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  • Mitchell Rothbardt

An Apple A Day: Part 2

Hello, everyone! In my last article I introduced some ideas about nutrition and talked about how and why people let their diet stop or even reverse their progress. This week I am going to give you a few guidelines on how to start improving your diet. Without further procrastination, here we go:

1. Prepare!

The absolute number one key to good nutrition is preparation. You know that eating grilled chicken with roasted vegetables is a better choice then stopping by the McDonald’s drive-thru, but you don’t have that choice if you haven’t prepared for the fact that little Johnny has soccer practice and you’re not going to have time to make dinner tonight. Look at your schedule honestly and take the time to prepare for those instances where you know that making good choices will be difficult. Make a little extra while preparing dinner and have it for lunch tomorrow or just put the extra in the refrigerator and save it for that night that you just don’t feel like cooking, for example.

If you take the time to think and prepare in advance, good nutrition and great results will be much easier than you thought.

2. Have lean protein at every meal. Protein is the building block of muscle. Without adequate protein, recovery from exercise or even normal activities takes longer and is not nearly as effective. This leads to less effective workouts, which can dramatically slow down or even stop your progress. This can end up leading to slower muscle gain, which means a slower metabolism. That’s not a part of any one’s goals.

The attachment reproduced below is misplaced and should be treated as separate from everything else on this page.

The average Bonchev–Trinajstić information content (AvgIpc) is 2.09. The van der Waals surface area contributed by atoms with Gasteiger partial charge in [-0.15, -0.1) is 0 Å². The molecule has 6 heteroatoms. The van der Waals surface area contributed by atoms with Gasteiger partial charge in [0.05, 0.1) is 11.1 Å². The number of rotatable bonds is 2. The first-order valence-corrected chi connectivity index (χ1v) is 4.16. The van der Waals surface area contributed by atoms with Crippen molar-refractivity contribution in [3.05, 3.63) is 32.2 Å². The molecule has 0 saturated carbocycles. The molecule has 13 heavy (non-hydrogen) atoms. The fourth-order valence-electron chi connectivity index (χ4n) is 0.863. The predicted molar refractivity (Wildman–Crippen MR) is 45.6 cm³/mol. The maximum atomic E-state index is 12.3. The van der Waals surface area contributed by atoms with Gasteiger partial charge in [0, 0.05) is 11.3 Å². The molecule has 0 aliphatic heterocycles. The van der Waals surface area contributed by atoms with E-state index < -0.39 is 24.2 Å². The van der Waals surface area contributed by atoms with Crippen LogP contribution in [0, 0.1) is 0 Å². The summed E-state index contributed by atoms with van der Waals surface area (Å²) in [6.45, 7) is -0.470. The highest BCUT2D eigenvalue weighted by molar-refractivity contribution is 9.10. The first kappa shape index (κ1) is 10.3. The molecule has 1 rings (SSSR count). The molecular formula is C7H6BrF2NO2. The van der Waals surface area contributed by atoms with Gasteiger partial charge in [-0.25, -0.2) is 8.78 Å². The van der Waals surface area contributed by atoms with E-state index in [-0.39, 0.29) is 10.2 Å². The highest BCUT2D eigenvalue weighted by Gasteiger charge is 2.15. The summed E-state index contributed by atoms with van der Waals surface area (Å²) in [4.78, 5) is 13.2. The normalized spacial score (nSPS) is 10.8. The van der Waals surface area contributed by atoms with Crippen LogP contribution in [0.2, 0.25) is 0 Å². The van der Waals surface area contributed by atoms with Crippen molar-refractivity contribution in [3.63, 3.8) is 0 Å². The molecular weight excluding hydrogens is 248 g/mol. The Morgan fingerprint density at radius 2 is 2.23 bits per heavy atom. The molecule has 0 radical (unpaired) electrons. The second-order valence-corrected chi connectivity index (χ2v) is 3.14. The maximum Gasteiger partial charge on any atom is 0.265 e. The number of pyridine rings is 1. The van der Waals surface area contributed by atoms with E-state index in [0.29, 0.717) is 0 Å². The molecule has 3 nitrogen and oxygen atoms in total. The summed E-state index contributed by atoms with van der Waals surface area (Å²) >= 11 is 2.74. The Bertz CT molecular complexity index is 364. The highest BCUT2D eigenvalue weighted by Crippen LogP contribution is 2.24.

Protein has also been shown to increase the feeling of satiety in people, which helps control caloric intake. Plan your diet around protein and good things will happen.

3. Eat your fruits and vegetables.

I simply don’t have the room or time to expound on why vegetables are good for you. If you don’t know that by now, there’s not much I can do. Eat as many vegetables as you want. Carry a bag of baby carrots around with you so you don’t feel tempted to pick up a bag of chips if you get hungry. This gets back to preparation. Have fruit or vegetables with every meal.

Fruits and vegetables are very high in vitamins, minerals, and one thing that we really don’t get enough of: fiber.

Also, for those of you worried about the sugar in fruit, keep in mind that fruit sugar is not processed. The body doesn’t treat it like the sugar in those chocolate chip cookies. And when was the last time you heard about someone getting fat by eating too many apples.

Next week, Part 3.

-from the Castro Valley Forum, March 3, 2010

Mitch Rothbardt 510-754-7113 Discover Your Strength!

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